Reminiscences of the Civil War

By John B. Gordon | Go to book overview

CHAPTER XVII
THE WILDERNESS--BATTLE OF MAY 5

Beginning of the long fight between Grant and Lee--Grant crosses the Rapidan--First contact of the two armies--Ewell's repulse--A rapid countercharge--A strange predicament--The Union centre broken--Unprecedented movement which saved the Confederate troops.

LEE and Grant, the foremost leaders of the opposing armies, were now to begin a campaign which was to be practically a continuous battle for eleven months. Grant had come from his campaigns in the Southwest with the laurels of Fort Donelson, Shiloh, Vicksburg, and Missionary Ridge on his brow. Lee stood before him with a record as military executioner unrivalled by that of any warrior of modern times. He had, at astoundingly short intervals and with unvarying regularity, decapitated or caused the official "taking off" of the five previously selected commanders-in-chief of the great army which confronted him.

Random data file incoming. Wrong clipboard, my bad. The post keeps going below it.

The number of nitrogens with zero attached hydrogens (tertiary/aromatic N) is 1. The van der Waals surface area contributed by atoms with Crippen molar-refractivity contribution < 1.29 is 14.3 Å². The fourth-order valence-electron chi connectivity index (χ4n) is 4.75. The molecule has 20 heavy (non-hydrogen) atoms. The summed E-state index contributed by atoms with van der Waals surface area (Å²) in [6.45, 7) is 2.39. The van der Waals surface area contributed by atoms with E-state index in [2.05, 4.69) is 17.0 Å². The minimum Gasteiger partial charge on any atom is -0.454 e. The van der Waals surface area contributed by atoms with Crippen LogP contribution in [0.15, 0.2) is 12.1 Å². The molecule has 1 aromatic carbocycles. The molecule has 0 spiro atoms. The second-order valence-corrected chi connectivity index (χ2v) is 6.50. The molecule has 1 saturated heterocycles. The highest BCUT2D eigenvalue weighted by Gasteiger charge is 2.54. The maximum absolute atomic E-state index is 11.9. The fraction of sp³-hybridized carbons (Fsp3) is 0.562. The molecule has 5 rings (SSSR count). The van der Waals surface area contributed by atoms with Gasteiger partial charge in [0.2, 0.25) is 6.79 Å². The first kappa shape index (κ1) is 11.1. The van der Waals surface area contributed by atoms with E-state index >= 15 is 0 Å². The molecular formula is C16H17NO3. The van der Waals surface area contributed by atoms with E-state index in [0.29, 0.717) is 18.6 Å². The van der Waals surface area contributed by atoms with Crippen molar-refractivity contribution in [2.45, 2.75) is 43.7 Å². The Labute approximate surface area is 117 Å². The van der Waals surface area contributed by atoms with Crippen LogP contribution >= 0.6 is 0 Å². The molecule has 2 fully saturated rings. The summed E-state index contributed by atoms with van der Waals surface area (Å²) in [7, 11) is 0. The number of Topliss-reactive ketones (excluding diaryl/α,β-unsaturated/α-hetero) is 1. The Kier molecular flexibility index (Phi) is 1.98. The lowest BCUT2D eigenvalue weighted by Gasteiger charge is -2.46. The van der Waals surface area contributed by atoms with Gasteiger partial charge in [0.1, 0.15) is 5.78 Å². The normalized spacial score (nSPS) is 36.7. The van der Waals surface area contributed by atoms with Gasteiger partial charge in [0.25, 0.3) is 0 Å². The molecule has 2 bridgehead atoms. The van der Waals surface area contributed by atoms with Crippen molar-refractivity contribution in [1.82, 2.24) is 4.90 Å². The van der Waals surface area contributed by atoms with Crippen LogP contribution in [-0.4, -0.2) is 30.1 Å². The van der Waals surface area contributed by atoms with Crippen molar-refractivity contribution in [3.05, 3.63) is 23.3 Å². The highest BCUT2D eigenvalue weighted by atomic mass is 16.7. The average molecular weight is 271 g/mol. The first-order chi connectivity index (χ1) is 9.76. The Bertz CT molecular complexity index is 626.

A more beautiful day never dawned on Clark's Mountain and the valley of the Rapidan than May 5, 1864. There was not a cloud in the sky, and the broad expanse of meadow-lands on the north side of the little river and the steep wooded hills on the other seemed "apparelled in celestial light" as the sun rose upon them. At an early hour, however, the enchantment of the scene was rudely broken by bugles and kettledrums calling Lee's veterans to strike tents and "fall into line." The ad

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